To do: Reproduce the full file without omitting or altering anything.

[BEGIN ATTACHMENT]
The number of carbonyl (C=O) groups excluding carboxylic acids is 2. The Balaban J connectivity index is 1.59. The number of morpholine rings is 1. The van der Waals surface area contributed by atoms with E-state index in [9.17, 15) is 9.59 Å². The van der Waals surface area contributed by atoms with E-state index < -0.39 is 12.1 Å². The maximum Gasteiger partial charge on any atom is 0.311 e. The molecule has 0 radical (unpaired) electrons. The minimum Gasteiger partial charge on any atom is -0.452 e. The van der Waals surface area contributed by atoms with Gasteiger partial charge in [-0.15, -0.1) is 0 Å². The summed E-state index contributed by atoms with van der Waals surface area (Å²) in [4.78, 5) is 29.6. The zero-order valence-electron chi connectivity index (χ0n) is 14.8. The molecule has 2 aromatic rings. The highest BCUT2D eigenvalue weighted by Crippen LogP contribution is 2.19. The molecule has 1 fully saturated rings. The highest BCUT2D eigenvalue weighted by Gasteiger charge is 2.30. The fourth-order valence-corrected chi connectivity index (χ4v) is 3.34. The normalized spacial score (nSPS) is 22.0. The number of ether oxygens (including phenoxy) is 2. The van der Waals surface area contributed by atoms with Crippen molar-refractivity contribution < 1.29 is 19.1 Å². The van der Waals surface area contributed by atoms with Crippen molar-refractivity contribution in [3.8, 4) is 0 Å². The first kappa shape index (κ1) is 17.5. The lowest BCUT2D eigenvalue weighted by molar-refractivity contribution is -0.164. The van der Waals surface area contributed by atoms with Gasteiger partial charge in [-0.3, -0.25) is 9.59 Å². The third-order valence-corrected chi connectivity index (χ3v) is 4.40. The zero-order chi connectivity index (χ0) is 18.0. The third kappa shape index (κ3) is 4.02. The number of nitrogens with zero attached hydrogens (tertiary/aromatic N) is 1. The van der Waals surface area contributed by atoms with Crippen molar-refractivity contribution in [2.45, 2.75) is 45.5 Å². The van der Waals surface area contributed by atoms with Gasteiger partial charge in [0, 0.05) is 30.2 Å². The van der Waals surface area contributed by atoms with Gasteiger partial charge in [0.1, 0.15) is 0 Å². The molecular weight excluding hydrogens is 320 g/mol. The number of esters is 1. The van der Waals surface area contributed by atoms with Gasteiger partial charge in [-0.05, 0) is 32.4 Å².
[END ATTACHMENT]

The number of carbonyl (C=O) groups excluding carboxylic acids is 2. The Balaban J connectivity index is 1.59. The number of morpholine rings is 1. The van der Waals surface area contributed by atoms with E-state index in [9.17, 15) is 9.59 Å². The van der Waals surface area contributed by atoms with E-state index < -0.39 is 12.1 Å². The maximum Gasteiger partial charge on any atom is 0.311 e. The molecule has 0 radical (unpaired) electrons. The minimum Gasteiger partial charge on any atom is -0.452 e. The van der Waals surface area contributed by atoms with Gasteiger partial charge in [-0.15, -0.1) is 0 Å². The summed E-state index contributed by atoms with van der Waals surface area (Å²) in [4.78, 5) is 29.6. The zero-order valence-electron chi connectivity index (χ0n) is 14.8. The molecule has 2 aromatic rings. The highest BCUT2D eigenvalue weighted by Crippen LogP contribution is 2.19. The molecule has 1 fully saturated rings. The highest BCUT2D eigenvalue weighted by Gasteiger charge is 2.30. The fourth-order valence-corrected chi connectivity index (χ4v) is 3.34. The normalized spacial score (nSPS) is 22.0. The number of ether oxygens (including phenoxy) is 2. The van der Waals surface area contributed by atoms with Crippen molar-refractivity contribution < 1.29 is 19.1 Å². The van der Waals surface area contributed by atoms with Crippen molar-refractivity contribution in [3.8, 4) is 0 Å². The first kappa shape index (κ1) is 17.5. The lowest BCUT2D eigenvalue weighted by molar-refractivity contribution is -0.164. The van der Waals surface area contributed by atoms with Gasteiger partial charge in [-0.3, -0.25) is 9.59 Å². The third-order valence-corrected chi connectivity index (χ3v) is 4.40. The zero-order chi connectivity index (χ0) is 18.0. The third kappa shape index (κ3) is 4.02. The number of nitrogens with zero attached hydrogens (tertiary/aromatic N) is 1. The van der Waals surface area contributed by atoms with Crippen molar-refractivity contribution in [2.45, 2.75) is 45.5 Å². The van der Waals surface area contributed by atoms with Gasteiger partial charge in [0, 0.05) is 30.2 Å². The van der Waals surface area contributed by atoms with Gasteiger partial charge in [0.1, 0.15) is 0 Å². The molecular weight excluding hydrogens is 320 g/mol. The number of esters is 1. The van der Waals surface area contributed by atoms with Gasteiger partial charge in [-0.05, 0) is 32.4 Å².